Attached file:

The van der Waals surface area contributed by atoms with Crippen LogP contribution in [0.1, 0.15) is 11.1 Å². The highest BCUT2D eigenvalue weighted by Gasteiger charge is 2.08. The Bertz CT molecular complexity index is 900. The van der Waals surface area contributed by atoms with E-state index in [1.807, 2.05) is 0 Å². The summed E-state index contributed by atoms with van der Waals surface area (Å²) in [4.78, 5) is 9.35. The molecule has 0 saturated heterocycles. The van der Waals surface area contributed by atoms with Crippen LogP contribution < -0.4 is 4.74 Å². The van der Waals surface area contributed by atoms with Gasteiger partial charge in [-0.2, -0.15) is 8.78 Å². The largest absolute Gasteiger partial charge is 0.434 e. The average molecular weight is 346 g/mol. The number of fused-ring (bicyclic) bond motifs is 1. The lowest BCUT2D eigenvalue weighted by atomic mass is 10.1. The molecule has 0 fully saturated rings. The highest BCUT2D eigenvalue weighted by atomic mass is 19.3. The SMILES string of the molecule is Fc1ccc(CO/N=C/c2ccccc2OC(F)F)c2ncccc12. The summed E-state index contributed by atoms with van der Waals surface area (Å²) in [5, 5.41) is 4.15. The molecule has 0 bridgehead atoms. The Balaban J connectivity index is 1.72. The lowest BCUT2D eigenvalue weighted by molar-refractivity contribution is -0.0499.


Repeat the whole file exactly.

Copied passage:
The van der Waals surface area contributed by atoms with Crippen LogP contribution in [0.1, 0.15) is 11.1 Å². The highest BCUT2D eigenvalue weighted by Gasteiger charge is 2.08. The Bertz CT molecular complexity index is 900. The van der Waals surface area contributed by atoms with E-state index in [1.807, 2.05) is 0 Å². The summed E-state index contributed by atoms with van der Waals surface area (Å²) in [4.78, 5) is 9.35. The molecule has 0 saturated heterocycles. The van der Waals surface area contributed by atoms with Crippen LogP contribution < -0.4 is 4.74 Å². The van der Waals surface area contributed by atoms with Gasteiger partial charge in [-0.2, -0.15) is 8.78 Å². The largest absolute Gasteiger partial charge is 0.434 e. The average molecular weight is 346 g/mol. The number of fused-ring (bicyclic) bond motifs is 1. The lowest BCUT2D eigenvalue weighted by atomic mass is 10.1. The molecule has 0 fully saturated rings. The highest BCUT2D eigenvalue weighted by atomic mass is 19.3. The SMILES string of the molecule is Fc1ccc(CO/N=C/c2ccccc2OC(F)F)c2ncccc12. The summed E-state index contributed by atoms with van der Waals surface area (Å²) in [5, 5.41) is 4.15. The molecule has 0 bridgehead atoms. The Balaban J connectivity index is 1.72. The lowest BCUT2D eigenvalue weighted by molar-refractivity contribution is -0.0499.